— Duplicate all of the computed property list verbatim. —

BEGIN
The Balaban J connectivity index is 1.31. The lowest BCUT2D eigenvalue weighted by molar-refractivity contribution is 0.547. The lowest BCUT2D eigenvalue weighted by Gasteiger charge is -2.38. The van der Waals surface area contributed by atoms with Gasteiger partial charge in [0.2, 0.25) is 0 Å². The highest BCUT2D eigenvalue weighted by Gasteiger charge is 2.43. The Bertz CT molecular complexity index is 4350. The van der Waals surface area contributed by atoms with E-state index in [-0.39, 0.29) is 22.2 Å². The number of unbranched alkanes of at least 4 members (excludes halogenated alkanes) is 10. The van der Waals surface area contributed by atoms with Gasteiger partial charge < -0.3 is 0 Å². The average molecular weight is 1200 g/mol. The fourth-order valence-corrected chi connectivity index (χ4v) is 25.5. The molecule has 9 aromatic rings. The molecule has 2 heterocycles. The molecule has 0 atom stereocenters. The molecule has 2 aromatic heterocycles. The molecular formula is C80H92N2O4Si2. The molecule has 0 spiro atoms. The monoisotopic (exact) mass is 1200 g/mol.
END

The Balaban J connectivity index is 1.31. The lowest BCUT2D eigenvalue weighted by molar-refractivity contribution is 0.547. The lowest BCUT2D eigenvalue weighted by Gasteiger charge is -2.38. The van der Waals surface area contributed by atoms with Gasteiger partial charge in [0.2, 0.25) is 0 Å². The highest BCUT2D eigenvalue weighted by Gasteiger charge is 2.43. The Bertz CT molecular complexity index is 4350. The van der Waals surface area contributed by atoms with E-state index in [-0.39, 0.29) is 22.2 Å². The number of unbranched alkanes of at least 4 members (excludes halogenated alkanes) is 10. The van der Waals surface area contributed by atoms with Gasteiger partial charge < -0.3 is 0 Å². The average molecular weight is 1200 g/mol. The fourth-order valence-corrected chi connectivity index (χ4v) is 25.5. The molecule has 9 aromatic rings. The molecule has 2 heterocycles. The molecule has 0 atom stereocenters. The molecule has 2 aromatic heterocycles. The molecular formula is C80H92N2O4Si2. The molecule has 0 spiro atoms. The monoisotopic (exact) mass is 1200 g/mol.